By Tui Rademaker, Daily Staff Reporter
Published September 23, 2012
Though many television viewers in Michigan have grown irate by the inundation of campaign advertisements leading up to Election Day, they may have noticed that a decreasing number of them are for the two presidential candidates.
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Experts said the decision among campaign organizations affiliated with the candidates to not spend money on political ads within the state signifies that Michigan is not a swing state. Still, viewers are sure to get their dose of political ads, as supporters and opponents of the state’s six ballot initiatives have been quick to fill the airwaves that would otherwise have been dominated by presidential campaign efforts.
Nicholas Valentino, a professor of political science and a political communication expert, said that while ads are by no means the greatest determinant of votes, they do often have the ability to influence up to 1-2 percent of the electorate.
“The biggest way in which advertisements can influence the vote is actually when one candidate runs out of money in a state and stops spending, and the other one maintains a presence,” Valentino said. “It’s that persistent visibility in the state that’s important and that ads can really help with.”
The Michigan Campaign Finance Network, nonpartisan groups that track campaign spending, reported that pro-Romney groups, particularly the political action committees Restore our Future and American Crossroads, spent $10.9 million on political advertisements in the state prior to Sept. 6. Since then, those organizations and the Romney campaign have discontinued their television ads in Michigan in an effort to focus attention and resources on other key states as Obama continues to grow his lead in polling.
On Sunday, Obama was leading Romney 52 percent to 44 percent among likely voters in Michigan, according to a CNN/ORC poll.
Those numbers were met with no response from the Obama campaign or pro-Obama interest groups, who have spent no money on TV advertising within Michigan to date. Robinson said if viewers do see presidential advertisements at this time, they would be on national cable networks or major news channels.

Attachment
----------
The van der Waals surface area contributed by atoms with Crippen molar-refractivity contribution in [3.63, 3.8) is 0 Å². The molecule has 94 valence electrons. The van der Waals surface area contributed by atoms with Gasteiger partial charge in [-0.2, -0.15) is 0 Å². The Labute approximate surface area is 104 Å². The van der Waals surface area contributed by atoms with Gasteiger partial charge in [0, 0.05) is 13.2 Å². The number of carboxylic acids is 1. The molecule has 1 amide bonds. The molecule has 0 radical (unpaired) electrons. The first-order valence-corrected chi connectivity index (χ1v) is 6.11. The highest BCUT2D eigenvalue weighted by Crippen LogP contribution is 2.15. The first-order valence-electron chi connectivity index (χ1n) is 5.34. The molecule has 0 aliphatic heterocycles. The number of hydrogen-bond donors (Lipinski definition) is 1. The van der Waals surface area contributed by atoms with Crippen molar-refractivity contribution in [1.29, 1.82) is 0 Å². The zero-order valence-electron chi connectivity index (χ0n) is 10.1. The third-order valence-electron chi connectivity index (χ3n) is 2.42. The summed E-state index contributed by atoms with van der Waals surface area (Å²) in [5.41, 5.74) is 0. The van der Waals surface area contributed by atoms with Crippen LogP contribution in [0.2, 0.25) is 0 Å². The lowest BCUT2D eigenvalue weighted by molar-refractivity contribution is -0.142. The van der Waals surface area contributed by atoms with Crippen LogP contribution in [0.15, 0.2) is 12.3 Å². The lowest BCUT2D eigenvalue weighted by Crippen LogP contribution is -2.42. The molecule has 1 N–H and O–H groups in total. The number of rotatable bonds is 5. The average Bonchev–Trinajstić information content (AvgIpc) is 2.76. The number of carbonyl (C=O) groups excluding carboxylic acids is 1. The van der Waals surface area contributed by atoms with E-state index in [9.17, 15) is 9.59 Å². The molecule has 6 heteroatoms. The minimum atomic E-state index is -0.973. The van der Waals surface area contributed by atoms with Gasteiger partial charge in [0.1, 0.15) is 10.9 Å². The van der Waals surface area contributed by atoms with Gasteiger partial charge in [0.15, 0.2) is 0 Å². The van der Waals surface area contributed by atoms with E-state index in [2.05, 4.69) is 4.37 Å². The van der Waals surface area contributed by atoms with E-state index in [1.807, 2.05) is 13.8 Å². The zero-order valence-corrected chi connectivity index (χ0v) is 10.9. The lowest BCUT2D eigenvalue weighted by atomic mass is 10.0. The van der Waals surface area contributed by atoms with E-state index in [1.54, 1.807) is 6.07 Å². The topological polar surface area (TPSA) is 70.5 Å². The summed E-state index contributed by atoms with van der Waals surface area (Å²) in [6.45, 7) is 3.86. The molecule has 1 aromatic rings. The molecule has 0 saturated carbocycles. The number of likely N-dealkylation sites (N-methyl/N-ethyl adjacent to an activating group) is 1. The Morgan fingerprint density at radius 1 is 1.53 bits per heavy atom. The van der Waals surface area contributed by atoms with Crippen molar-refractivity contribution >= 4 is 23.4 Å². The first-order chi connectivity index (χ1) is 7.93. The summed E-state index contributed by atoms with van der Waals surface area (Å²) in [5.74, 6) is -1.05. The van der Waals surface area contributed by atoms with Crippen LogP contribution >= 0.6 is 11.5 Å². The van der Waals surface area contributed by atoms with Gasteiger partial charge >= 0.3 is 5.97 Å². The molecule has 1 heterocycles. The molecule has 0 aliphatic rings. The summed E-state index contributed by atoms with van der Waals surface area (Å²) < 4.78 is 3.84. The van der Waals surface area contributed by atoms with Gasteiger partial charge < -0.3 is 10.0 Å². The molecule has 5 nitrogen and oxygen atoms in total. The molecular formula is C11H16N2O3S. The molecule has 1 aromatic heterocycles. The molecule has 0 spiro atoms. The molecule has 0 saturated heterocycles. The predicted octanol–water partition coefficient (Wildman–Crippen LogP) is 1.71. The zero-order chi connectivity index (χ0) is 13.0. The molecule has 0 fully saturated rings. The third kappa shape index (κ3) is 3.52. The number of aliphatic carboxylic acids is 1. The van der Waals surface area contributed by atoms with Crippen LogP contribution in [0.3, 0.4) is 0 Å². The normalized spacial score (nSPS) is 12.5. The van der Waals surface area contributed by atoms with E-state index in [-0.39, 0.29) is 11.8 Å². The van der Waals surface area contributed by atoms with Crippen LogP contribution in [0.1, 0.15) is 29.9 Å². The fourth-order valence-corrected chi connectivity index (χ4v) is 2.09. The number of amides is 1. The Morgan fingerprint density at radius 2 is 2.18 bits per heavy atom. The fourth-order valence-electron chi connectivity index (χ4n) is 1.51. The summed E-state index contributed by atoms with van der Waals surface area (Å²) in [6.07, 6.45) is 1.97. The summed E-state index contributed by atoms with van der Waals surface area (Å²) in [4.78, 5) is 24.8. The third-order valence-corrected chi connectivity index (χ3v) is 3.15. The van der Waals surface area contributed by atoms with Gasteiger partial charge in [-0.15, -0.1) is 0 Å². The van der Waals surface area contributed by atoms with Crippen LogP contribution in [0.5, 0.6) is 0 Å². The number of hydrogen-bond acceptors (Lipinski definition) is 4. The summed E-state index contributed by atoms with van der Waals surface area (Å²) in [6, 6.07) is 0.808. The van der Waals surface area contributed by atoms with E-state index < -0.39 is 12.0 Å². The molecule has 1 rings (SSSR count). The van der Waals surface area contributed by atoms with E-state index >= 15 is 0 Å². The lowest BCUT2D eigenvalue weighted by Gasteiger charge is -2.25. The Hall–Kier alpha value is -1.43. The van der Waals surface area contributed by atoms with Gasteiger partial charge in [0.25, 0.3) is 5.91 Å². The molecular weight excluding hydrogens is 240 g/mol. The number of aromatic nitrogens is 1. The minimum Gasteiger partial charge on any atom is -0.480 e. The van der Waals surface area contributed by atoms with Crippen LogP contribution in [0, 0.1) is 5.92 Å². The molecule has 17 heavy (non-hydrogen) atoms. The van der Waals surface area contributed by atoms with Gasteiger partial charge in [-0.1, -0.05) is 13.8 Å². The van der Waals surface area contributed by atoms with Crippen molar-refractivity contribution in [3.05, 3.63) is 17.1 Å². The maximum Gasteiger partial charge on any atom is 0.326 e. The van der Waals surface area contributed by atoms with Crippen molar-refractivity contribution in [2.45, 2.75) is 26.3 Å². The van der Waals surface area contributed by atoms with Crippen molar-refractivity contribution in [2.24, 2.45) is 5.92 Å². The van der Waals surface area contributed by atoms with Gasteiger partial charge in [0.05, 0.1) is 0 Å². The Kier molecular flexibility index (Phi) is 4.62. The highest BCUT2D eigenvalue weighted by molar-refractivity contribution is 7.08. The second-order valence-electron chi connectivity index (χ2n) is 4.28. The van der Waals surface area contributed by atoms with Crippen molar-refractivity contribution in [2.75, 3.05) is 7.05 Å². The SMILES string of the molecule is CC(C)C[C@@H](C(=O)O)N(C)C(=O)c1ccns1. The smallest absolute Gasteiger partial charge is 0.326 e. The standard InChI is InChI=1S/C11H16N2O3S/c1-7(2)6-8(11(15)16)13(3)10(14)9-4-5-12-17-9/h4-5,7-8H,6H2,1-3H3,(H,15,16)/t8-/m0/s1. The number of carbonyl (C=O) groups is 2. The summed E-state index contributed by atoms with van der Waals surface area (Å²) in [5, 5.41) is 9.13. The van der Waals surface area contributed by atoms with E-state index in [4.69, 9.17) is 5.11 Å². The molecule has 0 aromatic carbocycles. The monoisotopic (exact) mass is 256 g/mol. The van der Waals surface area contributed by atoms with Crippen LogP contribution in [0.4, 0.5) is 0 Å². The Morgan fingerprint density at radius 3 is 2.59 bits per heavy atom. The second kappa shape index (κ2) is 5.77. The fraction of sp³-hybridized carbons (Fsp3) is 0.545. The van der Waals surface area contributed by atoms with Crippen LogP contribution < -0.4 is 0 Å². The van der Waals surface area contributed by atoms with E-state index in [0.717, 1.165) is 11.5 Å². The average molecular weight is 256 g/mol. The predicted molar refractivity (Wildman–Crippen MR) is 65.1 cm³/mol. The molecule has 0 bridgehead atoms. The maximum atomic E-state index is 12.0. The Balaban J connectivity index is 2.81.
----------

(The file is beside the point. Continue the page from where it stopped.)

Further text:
Valentino said the lack of presence from both presidential campaigns on the airwaves clearly points to decrease in the competitiveness of the race in Michigan.
“A better indication that Michigan is competitive will be when the Obama campaign spends money, because right now they don’t feel a need to,” Rich Robinson, executive director of MCFN, said.
According to Robinson, Restore our Future will go back to airing pro-Romney ads for the next few weeks, a move that he said he believes is strategically smart.
Valentino said this careful distribution of nationwide advertisements is part of a growing trend to exclusively target voters in important swing states such as Wisconsin, Ohio, Illinois, Florida and Virginia.
“Many Americans will see no political ads whatsoever or very few and other Americans will be absolutely inundated, seeing more than 10 per person, (or) 20 different ads in the course of the last several weeks of the campaign,” Valentino said.
As of Sunday, neither the Obama nor Romney campaigns had replied to requests for comment.
Even with an increased reliance on social media campaigning, as well as door-to-door outreach, Robinson estimates that approximately two-thirds of a campaign’s budget is typically spent on TV advertising.
However, MCFN reported that more than 70 percent of Romney’s advertising is sponsored by undisclosed donors in the form of 501(c)(4) corporations that, unlike PACs and SuperPACs, do not disclose their financial reports or donors.
Robinson said ads that discuss the unsuitability of a candidate rather than explicitly telling viewers to vote for them are typically funded by the 501(c)(4) corporations.